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Seven Tips for Talking to Children About Climate Change

A Duke environmental educator offers best practices for those challenging discussions

A display of colorful books on a table with a wooden wall in the background.
A display of children’s climate change books curated by Durham County Library (Amanda Solliday / University Communications)

Portrait of a woman in a black dress with her arms crossed. She is standing in front of a modern concrete building with large windows. In terms of comfort level, talking with children about climate change ranks right up there with the birds and the bees.

But even so, there’s no need to add stress to the discussion, said Nicolette Cagle, a senior lecturer in Duke’s Nicholas School of the Environment and the co-director of the Health and Environmental Scholars Program for local high school students.

“Try to keep it simple,” Cagle said. “Kids have fewer coping skills than adults, and they’re dealing with negative emotions, too.”

“And because climate is such a core topic of their education and world, you need to make sure that they are receiving some basic instruction,” Cagle said.

Cagle spoke at a recent Durham County Library event, “Talking to Kids About Climate Change,” and gave the following advice:

  1. Stay informed: Begin by gathering information to help frame your discussion.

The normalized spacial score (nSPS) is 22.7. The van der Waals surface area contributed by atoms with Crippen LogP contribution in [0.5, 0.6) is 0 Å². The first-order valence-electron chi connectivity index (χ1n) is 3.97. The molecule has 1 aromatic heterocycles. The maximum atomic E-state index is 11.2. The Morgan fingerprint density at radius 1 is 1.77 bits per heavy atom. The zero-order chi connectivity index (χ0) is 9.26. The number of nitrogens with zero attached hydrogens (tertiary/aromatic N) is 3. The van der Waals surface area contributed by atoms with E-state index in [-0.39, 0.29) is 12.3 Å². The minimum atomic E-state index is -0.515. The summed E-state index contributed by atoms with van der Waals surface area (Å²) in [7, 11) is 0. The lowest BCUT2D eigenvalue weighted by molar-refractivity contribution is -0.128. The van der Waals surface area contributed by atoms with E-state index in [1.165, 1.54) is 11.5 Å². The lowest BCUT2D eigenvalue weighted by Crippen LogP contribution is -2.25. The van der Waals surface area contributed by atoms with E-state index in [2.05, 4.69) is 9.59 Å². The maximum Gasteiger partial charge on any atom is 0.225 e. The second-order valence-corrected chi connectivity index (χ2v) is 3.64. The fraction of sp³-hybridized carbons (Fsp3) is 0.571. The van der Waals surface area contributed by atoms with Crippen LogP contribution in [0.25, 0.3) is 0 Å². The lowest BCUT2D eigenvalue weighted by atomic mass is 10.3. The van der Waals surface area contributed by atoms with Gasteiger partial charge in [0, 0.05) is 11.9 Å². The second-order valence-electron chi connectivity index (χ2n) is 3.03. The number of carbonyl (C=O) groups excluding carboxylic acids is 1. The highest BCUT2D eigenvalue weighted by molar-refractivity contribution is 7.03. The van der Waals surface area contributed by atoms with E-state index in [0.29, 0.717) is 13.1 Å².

2. Break the silence: Broach the subject when climate change begins coming up in their world, Cagle said. They may have questions from school or from exposure through media, including books, television and news. Once you begin the conversation, Cagle said, you've opened doors to having an ongoing dialogue about climate change.
  3. Start with the facts: Ask your child what they already know, clarify any misconceptions and use age-appropriate language and concepts. It’s also important to remind young children that there are grownups out there working to protect the environment and protect them, Cagle said.
  4. Sit with discomfort: There’s no right way to have this discussion, Cagle said, and it doesn’t have to go smoothly. Recognizing discomfort can be an important part of the process, and it doesn’t need to be dismissed.
  5. Enjoy nature: Time outside helps children develop positive environmental identities and a sense of stewardship, Cagle said. It also helps boost mental well-being.
  6. Be proactive: To avoid climate fatigue, find activities you can do with your child that can help empower them. Some of Cagle’s suggestions: use fewer plastics, write letters to public officials or start “Meatless Mondays” in your home.
  7. Find hope: Share positive examples of people making a difference. For inspiration, Cagle recommended listening to the podcast, “Stories of Climate Change Hope.”

This effort reflects the Duke Climate Commitment – which will be formally announced on Sept. 29 – and builds on the university’s longstanding leadership in climate, energy and sustainability to educate a new generation of climate-fluent innovators and create equitable solutions for all. The effort unites the university’s education, research, operations and public service missions to engage the entire community in the pursuit of climate change solutions.

Follow the Duke Climate Commitment on Twitter @DukeUClimate.